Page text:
Best Buy may get $400 million sales boost from Fry's Electronics going bust: analyst

Brian Sozzi
·Editor-at-Large
·3 min read

Best Buy's investors may be about to get a mini financial flashback to when long-time rival Circuit City went bust back in 2009 from the sudden closure of regional electronics store chain Fry's Electronics Wednesday.

"When all is said and done, we believe the total dollar share clinched by Best Buy (BBY) could be in excess of $400 million," estimated Jefferies analyst Jonathan Matuszewski of the lift to Best Buy's sales from Fry's departure. "Higher level, while this is not a needle mover for Best Buy's base of ~$47 billion in sales, we view it as emblematic of an increasingly attractive landscape for competitors with staying power."

Matuszewski — who estimated Fry's had nearly $2 billion in annual sales — arrived at his projection by looking at where Best Buy's stores overlap with Fry's. It's an analytical exercise most analysts on Wall Street did when Circuit City liquidated from the market. Since then, Best Buy has gone on to become the dominant pure-play electronics store in America as former Circuit City customers simply navigated to Best Buy.

Founded some 36 years ago, the privately held Fry's Electronics had 31 stores spanning nine states. It was known for its zany exterior store designs and merchandise heavily skewed to tech geeks. But similar to many others in retail, the impact of the COVID-19 pandemic and structural shift to online shopping appear to have finally caught up to Fry's.

"Our overlap analysis points to 55 Best Buy stores within a 15-minute drive of Fry's fleet of 32 stores across Arizona, California, Georgia, Illinois, Indiana, Nevada, Oregon, Texas, and Washington. More specifically, we estimate an average of 2 Best Buy stores within a 15-minute drive of Fry's locations, with >20% of markets having 3-4 BBY units in close proximity," Matuszewski said.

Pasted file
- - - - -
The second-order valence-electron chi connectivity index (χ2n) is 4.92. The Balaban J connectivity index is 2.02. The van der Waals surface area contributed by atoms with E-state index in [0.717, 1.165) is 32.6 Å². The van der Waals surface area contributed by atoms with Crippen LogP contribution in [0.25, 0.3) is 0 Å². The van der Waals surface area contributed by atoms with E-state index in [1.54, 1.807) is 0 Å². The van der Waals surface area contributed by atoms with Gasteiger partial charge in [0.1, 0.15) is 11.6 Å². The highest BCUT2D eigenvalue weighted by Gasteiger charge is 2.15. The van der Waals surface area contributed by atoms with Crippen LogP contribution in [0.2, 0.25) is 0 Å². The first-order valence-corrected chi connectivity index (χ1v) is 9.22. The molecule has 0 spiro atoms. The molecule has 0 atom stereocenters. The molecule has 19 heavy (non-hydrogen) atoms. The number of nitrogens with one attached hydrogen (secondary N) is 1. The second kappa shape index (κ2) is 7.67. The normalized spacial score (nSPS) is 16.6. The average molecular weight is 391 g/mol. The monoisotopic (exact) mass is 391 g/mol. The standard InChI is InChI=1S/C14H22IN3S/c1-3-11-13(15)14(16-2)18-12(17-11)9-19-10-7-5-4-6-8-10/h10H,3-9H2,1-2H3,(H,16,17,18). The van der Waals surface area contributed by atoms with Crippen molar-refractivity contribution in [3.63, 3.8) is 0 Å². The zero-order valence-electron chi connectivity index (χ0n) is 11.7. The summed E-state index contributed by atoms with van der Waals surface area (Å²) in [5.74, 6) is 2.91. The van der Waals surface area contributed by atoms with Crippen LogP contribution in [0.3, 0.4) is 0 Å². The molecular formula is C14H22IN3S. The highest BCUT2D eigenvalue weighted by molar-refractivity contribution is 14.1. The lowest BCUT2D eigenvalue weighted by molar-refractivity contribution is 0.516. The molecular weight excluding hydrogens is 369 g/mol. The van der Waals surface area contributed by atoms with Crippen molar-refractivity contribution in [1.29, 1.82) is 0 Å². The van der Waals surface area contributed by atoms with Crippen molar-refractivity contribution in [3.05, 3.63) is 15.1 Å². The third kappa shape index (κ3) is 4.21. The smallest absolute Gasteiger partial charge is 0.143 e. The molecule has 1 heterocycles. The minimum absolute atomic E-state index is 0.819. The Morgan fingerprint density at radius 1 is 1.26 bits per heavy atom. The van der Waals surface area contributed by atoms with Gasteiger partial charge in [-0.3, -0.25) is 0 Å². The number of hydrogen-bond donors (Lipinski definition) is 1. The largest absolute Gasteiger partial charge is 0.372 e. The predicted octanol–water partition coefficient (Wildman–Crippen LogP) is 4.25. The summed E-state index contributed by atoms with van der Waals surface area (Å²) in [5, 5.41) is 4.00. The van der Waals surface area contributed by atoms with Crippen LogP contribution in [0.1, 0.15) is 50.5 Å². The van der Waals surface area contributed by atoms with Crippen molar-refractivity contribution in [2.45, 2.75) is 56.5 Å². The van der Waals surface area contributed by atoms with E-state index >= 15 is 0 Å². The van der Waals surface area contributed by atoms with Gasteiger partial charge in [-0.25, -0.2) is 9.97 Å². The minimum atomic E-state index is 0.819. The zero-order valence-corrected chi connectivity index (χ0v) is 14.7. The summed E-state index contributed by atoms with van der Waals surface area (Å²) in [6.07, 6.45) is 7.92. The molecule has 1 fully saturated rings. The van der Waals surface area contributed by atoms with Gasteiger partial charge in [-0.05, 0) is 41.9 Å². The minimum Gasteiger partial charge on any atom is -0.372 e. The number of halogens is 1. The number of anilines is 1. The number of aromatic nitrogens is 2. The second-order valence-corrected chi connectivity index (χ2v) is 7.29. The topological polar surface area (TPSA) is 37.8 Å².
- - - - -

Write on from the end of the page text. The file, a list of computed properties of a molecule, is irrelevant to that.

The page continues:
Interior of Fry's electronics store, Fremont, California, October 18, 2020. (Photo by Smith Collection/Gado/Getty Images)
Interior of Fry's electronics store, Fremont, California, October 18, 2020. (Photo by Smith Collection/Gado/Getty Images)

Fry's said in a statement: "After nearly 36 years in business as the one-stop-shop and online resource for high-tech professionals across nine states and 31 stores, Fry’s Electronics, Inc. (“Fry’s” or “Company”), has made the difficult decision to shut down its operations and close its business permanently as a result of changes in the retail industry and the challenges posed by the COVID-19 pandemic. The Company will implement the shut down through an orderly wind down process that it believes will be in the best interests of the Company, its creditors, and other stakeholders." 

The company added, "The Company ceased regular operations and began the wind-down process on February 24, 2021. It is hoped that undertaking the wind-down through this orderly process will reduce costs, avoid additional liabilities, minimize the impact on our customers, vendors, landlords and associates, and maximize the value of the Company’s assets for its creditors and other stakeholders."

Brian Sozzi is an editor-at-large and anchor at Yahoo Finance. Follow Sozzi on Twitter @BrianSozzi and on LinkedIn.

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